One of my goals with this blog is to help people acknowledge their systems savvy. We all have systems savvy to the extent that we are able to understand both technical and organizational opportunities (and limitations) and make effective decisions about how to put the organizational and technical building blocks together in a particular context. I see many people practicing their systems savvy on autopilot, but few consciously. Why is more conscious use better? When should we be aware our systems savvy rather than just using systems savvy on the fly? Aikido master
Creative Commons License photo credit: Matteo.Mazzoni It's not an accident that the six sigma quality movement uses martial arts language to describe the expertise levels of its practitioners: green belts understand the basics; black belts are experts, leaders, and can teach others. One of the philosophical connections between the six sigma approach and martial arts is the importance of heightening your state of consciousness related to your practice. For martial arts this is consciousness of your surroundings, your and your opponents' skill levels, and a systematic understanding of the likely outcomes of your specific actions. The same applies to consciousness in organizational settings as well. Gianna Clark, Vice President of Customer Service, Dominion Virginia Power, was a long time contributor to iSixSigma (a community website providing resources to six sigma practitioners). In a general response to critiques of the six sigma approach, she said:
Let’s see, define the problem, measure it, analyze data to develop solutions, improve the process and make sure the improvement sticks. Sounds like a good approach to me. Maybe it’s the execution. Selecting a project that supports corporate objectives, using a cross-functional team made up of process experts and gathering input from the customer. Nope - no issues here. Right then, maybe it’s the data driven decision-making or the methodology’s ability to fix long standing problems. No - not a problem either.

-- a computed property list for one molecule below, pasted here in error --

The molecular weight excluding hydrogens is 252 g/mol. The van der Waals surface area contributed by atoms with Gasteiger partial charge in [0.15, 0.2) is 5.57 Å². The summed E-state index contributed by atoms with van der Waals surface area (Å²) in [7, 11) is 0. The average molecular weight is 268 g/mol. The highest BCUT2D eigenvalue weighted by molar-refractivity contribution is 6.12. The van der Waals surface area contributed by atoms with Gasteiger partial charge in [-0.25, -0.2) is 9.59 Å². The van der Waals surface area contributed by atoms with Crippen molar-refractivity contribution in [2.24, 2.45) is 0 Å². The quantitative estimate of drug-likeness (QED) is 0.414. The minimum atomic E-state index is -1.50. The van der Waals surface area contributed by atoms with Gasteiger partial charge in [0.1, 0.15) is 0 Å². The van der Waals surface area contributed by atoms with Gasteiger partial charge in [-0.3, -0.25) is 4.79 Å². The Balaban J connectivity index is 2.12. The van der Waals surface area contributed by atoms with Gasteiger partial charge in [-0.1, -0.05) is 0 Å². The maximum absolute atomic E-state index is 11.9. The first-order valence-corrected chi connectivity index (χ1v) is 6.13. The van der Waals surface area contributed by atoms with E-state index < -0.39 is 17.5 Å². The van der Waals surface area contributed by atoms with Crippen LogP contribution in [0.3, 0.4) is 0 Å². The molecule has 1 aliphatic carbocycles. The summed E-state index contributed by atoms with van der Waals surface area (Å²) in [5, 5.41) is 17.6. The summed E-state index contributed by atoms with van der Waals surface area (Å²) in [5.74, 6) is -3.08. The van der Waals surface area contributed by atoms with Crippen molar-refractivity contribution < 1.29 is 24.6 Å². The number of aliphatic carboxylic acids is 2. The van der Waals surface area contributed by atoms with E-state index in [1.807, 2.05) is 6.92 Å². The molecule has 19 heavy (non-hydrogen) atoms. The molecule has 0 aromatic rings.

Gianna is outlining the benefit of thoughtful, conscious attention to organizational action. Problem definition, measurement techniques, and analysis are conscious efforts applied in particular settings. We can also find support for conscious practice of our systems savvy in general management research. Marlena Fiol and Edward O'Connor are experts on mindful managers. In their 2003 research, drawing from Langer's presentations of mindfulness, they show that mindful managers think about their situations in terms of rich categories, are open to new information, and are aware that there are always multiple perspectives. These managers are conscious of their situation and the choices that they make. This more conscious approach to management practice can lead to broader scanning so that more and better information is gathered, resulting in more precise contextual interpretations of the situation, and ultimately, more discriminating decisions. Conscious use of systems savvy will lead to better business outcomes because the process will be better informed. Conscious use of systems savvy also means that we're prepared to respond to questions around why we did certain things the way that we did. Not so that we have evidence to justify our choice, but in order to easily describe to others the choices, trade-offs, and adjustments we made. If we're practicing systems savvy "on the fly" we may be making equally good choices, but we'll be like many experts when asked why they do things the way they do, "I don't know, it just felt right." That may be fine if you are acting on your own, but is limited if you're working with a group. How does your organization support the conscious practice of systems savvy? Are there better (or worse) ways of reinforcing conscious attention to the management of technology and organization practice? Next up: I'll expand on the benefits of being explicit with your practice of systems savvy and will highlight how being explicit can help with coordination and learning within the organization. More on mindfulness: Langer & Moldoveanu 2000 (pdf)